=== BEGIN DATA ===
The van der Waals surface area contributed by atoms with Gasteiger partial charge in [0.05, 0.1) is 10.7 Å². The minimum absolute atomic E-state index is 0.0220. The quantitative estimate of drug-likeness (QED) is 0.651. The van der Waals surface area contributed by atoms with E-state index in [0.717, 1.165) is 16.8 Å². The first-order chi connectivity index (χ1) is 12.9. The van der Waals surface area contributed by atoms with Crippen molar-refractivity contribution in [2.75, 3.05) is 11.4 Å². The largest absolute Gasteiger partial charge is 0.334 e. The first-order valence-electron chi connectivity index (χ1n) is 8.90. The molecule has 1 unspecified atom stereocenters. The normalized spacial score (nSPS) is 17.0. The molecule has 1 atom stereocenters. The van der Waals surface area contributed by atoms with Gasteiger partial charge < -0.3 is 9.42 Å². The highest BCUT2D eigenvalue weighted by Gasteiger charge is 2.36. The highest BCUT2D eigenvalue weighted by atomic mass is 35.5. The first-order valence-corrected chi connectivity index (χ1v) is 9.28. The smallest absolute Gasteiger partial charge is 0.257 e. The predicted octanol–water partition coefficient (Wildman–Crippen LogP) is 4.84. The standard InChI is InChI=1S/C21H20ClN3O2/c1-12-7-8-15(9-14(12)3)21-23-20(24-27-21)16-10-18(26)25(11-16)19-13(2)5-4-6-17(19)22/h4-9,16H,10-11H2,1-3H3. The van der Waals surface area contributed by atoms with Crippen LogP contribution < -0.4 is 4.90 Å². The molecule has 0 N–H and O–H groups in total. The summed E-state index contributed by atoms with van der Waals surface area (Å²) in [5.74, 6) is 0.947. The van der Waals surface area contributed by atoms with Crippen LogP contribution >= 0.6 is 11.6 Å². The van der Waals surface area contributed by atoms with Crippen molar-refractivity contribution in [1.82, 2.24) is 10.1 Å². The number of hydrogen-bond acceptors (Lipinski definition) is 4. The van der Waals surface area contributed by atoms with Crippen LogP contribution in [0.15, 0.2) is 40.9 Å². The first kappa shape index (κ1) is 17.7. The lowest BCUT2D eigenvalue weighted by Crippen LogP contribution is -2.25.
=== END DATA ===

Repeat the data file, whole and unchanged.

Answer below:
The van der Waals surface area contributed by atoms with Gasteiger partial charge in [0.05, 0.1) is 10.7 Å². The minimum absolute atomic E-state index is 0.0220. The quantitative estimate of drug-likeness (QED) is 0.651. The van der Waals surface area contributed by atoms with E-state index in [0.717, 1.165) is 16.8 Å². The first-order chi connectivity index (χ1) is 12.9. The van der Waals surface area contributed by atoms with Crippen molar-refractivity contribution in [2.75, 3.05) is 11.4 Å². The largest absolute Gasteiger partial charge is 0.334 e. The first-order valence-electron chi connectivity index (χ1n) is 8.90. The molecule has 1 unspecified atom stereocenters. The normalized spacial score (nSPS) is 17.0. The molecule has 1 atom stereocenters. The van der Waals surface area contributed by atoms with Gasteiger partial charge < -0.3 is 9.42 Å². The highest BCUT2D eigenvalue weighted by Gasteiger charge is 2.36. The highest BCUT2D eigenvalue weighted by atomic mass is 35.5. The first-order valence-corrected chi connectivity index (χ1v) is 9.28. The smallest absolute Gasteiger partial charge is 0.257 e. The predicted octanol–water partition coefficient (Wildman–Crippen LogP) is 4.84. The standard InChI is InChI=1S/C21H20ClN3O2/c1-12-7-8-15(9-14(12)3)21-23-20(24-27-21)16-10-18(26)25(11-16)19-13(2)5-4-6-17(19)22/h4-9,16H,10-11H2,1-3H3. The van der Waals surface area contributed by atoms with Crippen LogP contribution < -0.4 is 4.90 Å². The molecule has 0 N–H and O–H groups in total. The summed E-state index contributed by atoms with van der Waals surface area (Å²) in [5.74, 6) is 0.947. The van der Waals surface area contributed by atoms with Crippen LogP contribution >= 0.6 is 11.6 Å². The van der Waals surface area contributed by atoms with Crippen molar-refractivity contribution in [1.82, 2.24) is 10.1 Å². The number of hydrogen-bond acceptors (Lipinski definition) is 4. The van der Waals surface area contributed by atoms with Crippen LogP contribution in [0.15, 0.2) is 40.9 Å². The first kappa shape index (κ1) is 17.7. The lowest BCUT2D eigenvalue weighted by Crippen LogP contribution is -2.25.